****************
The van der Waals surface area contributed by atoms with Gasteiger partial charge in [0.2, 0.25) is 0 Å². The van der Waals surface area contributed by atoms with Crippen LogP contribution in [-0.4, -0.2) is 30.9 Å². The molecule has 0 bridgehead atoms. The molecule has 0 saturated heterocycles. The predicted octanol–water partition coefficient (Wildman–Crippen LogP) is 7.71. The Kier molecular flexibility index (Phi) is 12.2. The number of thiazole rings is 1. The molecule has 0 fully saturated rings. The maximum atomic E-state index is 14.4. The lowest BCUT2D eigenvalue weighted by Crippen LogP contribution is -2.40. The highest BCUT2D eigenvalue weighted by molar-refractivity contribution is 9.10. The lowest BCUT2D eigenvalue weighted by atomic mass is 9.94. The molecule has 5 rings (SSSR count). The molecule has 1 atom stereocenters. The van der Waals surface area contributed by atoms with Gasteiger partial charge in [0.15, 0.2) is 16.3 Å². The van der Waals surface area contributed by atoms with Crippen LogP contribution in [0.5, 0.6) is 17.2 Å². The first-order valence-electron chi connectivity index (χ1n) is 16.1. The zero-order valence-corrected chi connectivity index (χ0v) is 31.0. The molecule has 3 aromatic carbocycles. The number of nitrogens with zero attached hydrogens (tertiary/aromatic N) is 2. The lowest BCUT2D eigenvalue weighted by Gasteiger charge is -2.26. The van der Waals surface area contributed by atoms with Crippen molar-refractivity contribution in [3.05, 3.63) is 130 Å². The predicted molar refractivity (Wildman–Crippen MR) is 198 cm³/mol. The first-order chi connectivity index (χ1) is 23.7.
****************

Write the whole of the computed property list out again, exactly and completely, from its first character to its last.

The van der Waals surface area contributed by atoms with Gasteiger partial charge in [0.2, 0.25) is 0 Å². The van der Waals surface area contributed by atoms with Crippen LogP contribution in [-0.4, -0.2) is 30.9 Å². The molecule has 0 bridgehead atoms. The molecule has 0 saturated heterocycles. The predicted octanol–water partition coefficient (Wildman–Crippen LogP) is 7.71. The Kier molecular flexibility index (Phi) is 12.2. The number of thiazole rings is 1. The molecule has 0 fully saturated rings. The maximum atomic E-state index is 14.4. The lowest BCUT2D eigenvalue weighted by Crippen LogP contribution is -2.40. The highest BCUT2D eigenvalue weighted by molar-refractivity contribution is 9.10. The lowest BCUT2D eigenvalue weighted by atomic mass is 9.94. The molecule has 5 rings (SSSR count). The molecule has 1 atom stereocenters. The van der Waals surface area contributed by atoms with Gasteiger partial charge in [0.15, 0.2) is 16.3 Å². The van der Waals surface area contributed by atoms with Crippen LogP contribution in [0.5, 0.6) is 17.2 Å². The first-order valence-electron chi connectivity index (χ1n) is 16.1. The zero-order valence-corrected chi connectivity index (χ0v) is 31.0. The molecule has 3 aromatic carbocycles. The number of nitrogens with zero attached hydrogens (tertiary/aromatic N) is 2. The lowest BCUT2D eigenvalue weighted by Gasteiger charge is -2.26. The van der Waals surface area contributed by atoms with Crippen molar-refractivity contribution in [3.05, 3.63) is 130 Å². The predicted molar refractivity (Wildman–Crippen MR) is 198 cm³/mol. The first-order chi connectivity index (χ1) is 23.7.